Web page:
Buġibba Temple is megalithic stone setting located a short distance from the coast, between Buġibba and Qawra Point. It was built during the Tarxien phase of Maltese prehistory. The temple is quite small, and part of its coralline limestone façade can still be seen. From the trilithon entrance, a corridor leads to a central area which contains three apses. Part of the temple"s floor has also survived at the back of the site.
The rest of the structure was destroyed over the years, as the area was leveled due to being used for agricultural purposes.
Buġibba Temple was discovered by the Maltese archaeologist Themistocles Zammit in the 1920s, when he discovered large stones in a field close to Qawra Point. The temple was excavated in 1928 by Zammit and L. J. Upton Way. During the excavations, two decorated stone blocks were found. One is a carved square block that was an altar, and the other is a rectangular block with carved fish on two of its faces. These blocks are now in the National Museum of Archaeology in Valletta.
Eventually, the Dolmen Resort Hotel was built around the temple, which was incorporated into the grounds of the hotel close to its swimming pools.References:
Tyniec Benedictine abbey was founded by King Casimir the Restorer probably around 1044. Casimir decided to rebuild the newly established Kingdom of Poland, after a Pagan rebellion and a disastrous Czech raid of Duke Bretislaus I (1039). The Benedictines, invited to Tyniec by the King, were tasked with restoring order as well as cementing the position of the State and the Church. First Tyniec Abbot was Aaron, who became the Bishop of Kraków. Since there is no conclusive evidence to support the foundation date as 1040, some historians claim that the abbey was founded by Casimir the Restorer’ son, King Boleslaw II the Generous.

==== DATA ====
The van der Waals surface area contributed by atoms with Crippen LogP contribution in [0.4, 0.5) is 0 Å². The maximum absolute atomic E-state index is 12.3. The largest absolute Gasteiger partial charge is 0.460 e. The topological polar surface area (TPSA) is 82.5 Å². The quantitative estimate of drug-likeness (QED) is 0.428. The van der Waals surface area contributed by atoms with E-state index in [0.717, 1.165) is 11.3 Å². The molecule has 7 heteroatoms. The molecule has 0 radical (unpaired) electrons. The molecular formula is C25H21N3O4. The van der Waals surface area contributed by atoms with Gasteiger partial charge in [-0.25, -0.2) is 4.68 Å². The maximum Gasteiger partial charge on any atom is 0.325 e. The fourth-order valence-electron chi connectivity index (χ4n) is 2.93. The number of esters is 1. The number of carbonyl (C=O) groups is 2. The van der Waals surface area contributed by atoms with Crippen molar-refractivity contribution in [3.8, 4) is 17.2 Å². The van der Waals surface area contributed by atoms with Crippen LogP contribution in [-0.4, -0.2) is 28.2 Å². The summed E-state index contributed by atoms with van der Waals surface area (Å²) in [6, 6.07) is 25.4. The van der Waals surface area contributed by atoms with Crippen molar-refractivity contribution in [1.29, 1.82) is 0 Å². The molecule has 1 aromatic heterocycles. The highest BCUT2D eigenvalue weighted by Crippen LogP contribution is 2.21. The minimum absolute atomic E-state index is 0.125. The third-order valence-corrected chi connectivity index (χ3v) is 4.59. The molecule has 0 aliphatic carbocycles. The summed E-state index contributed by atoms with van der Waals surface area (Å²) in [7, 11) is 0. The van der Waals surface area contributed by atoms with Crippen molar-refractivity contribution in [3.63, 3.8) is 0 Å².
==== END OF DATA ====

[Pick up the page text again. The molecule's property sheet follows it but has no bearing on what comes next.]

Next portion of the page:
In the second half of the 11th century, a complex of Romanesque buildings was completed, consisting of a basilica and the abbey. In the 14th century, it was destroyed in Tatar and Czech raids, and in the 15th century it was rebuilt in Gothic style. Further remodelings took place in the 17th and 18th centuries, first in Baroque, then in Rococo style. The abbey was partly destroyed in the Swedish invasion of Poland, and soon afterwards was rebuilt, with a new library. Further destruction took place during the Bar Confederation, when Polish rebels turned the abbey into their fortress.
In 1816, Austrian authorities liquidated the abbey, and in 1821-1826, it was the seat of the Bishop of Tyniec, Grzegorz Tomasz Ziegler. The monks, however, did not return to the abbey until 1939, and in 1947, remodelling of the neglected complex was initiated. In 1968, the Church of St. Peter and Paul was once again named the seat of the abbot. The church itself consists of a Gothic presbytery and a Baroque main nave. Several altars were created by an 18th-century Italian sculptor Francesco Placidi. The church also has a late Baroque pulpit by Franciszek Jozef Mangoldt.